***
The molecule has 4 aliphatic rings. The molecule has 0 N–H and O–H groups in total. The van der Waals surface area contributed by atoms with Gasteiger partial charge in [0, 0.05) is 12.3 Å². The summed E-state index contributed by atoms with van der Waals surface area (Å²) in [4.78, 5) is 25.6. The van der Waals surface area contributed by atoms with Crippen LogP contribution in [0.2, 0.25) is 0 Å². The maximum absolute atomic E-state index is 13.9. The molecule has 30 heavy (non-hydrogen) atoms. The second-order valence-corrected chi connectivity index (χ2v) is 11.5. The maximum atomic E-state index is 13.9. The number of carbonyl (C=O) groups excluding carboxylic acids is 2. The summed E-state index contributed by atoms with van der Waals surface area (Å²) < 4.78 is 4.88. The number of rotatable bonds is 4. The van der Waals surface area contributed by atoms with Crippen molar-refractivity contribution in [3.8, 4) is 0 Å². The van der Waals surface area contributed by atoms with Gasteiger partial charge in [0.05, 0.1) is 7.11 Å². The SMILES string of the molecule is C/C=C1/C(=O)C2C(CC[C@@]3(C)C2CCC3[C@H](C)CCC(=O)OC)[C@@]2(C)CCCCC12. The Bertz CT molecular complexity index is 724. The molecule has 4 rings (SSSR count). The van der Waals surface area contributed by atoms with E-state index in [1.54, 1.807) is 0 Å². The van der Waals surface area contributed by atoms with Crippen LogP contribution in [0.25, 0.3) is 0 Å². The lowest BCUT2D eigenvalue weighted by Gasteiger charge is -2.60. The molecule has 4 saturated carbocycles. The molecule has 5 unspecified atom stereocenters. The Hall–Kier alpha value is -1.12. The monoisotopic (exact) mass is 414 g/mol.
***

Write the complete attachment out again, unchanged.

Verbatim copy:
The molecule has 4 aliphatic rings. The molecule has 0 N–H and O–H groups in total. The van der Waals surface area contributed by atoms with Gasteiger partial charge in [0, 0.05) is 12.3 Å². The summed E-state index contributed by atoms with van der Waals surface area (Å²) in [4.78, 5) is 25.6. The van der Waals surface area contributed by atoms with Crippen LogP contribution in [0.2, 0.25) is 0 Å². The maximum absolute atomic E-state index is 13.9. The molecule has 30 heavy (non-hydrogen) atoms. The second-order valence-corrected chi connectivity index (χ2v) is 11.5. The maximum atomic E-state index is 13.9. The number of carbonyl (C=O) groups excluding carboxylic acids is 2. The summed E-state index contributed by atoms with van der Waals surface area (Å²) < 4.78 is 4.88. The number of rotatable bonds is 4. The van der Waals surface area contributed by atoms with Crippen molar-refractivity contribution in [3.8, 4) is 0 Å². The van der Waals surface area contributed by atoms with Gasteiger partial charge in [0.05, 0.1) is 7.11 Å². The SMILES string of the molecule is C/C=C1/C(=O)C2C(CC[C@@]3(C)C2CCC3[C@H](C)CCC(=O)OC)[C@@]2(C)CCCCC12. The Bertz CT molecular complexity index is 724. The molecule has 4 rings (SSSR count). The van der Waals surface area contributed by atoms with E-state index in [1.54, 1.807) is 0 Å². The van der Waals surface area contributed by atoms with Crippen LogP contribution in [0.25, 0.3) is 0 Å². The lowest BCUT2D eigenvalue weighted by Gasteiger charge is -2.60. The molecule has 4 saturated carbocycles. The molecule has 5 unspecified atom stereocenters. The Hall–Kier alpha value is -1.12. The monoisotopic (exact) mass is 414 g/mol.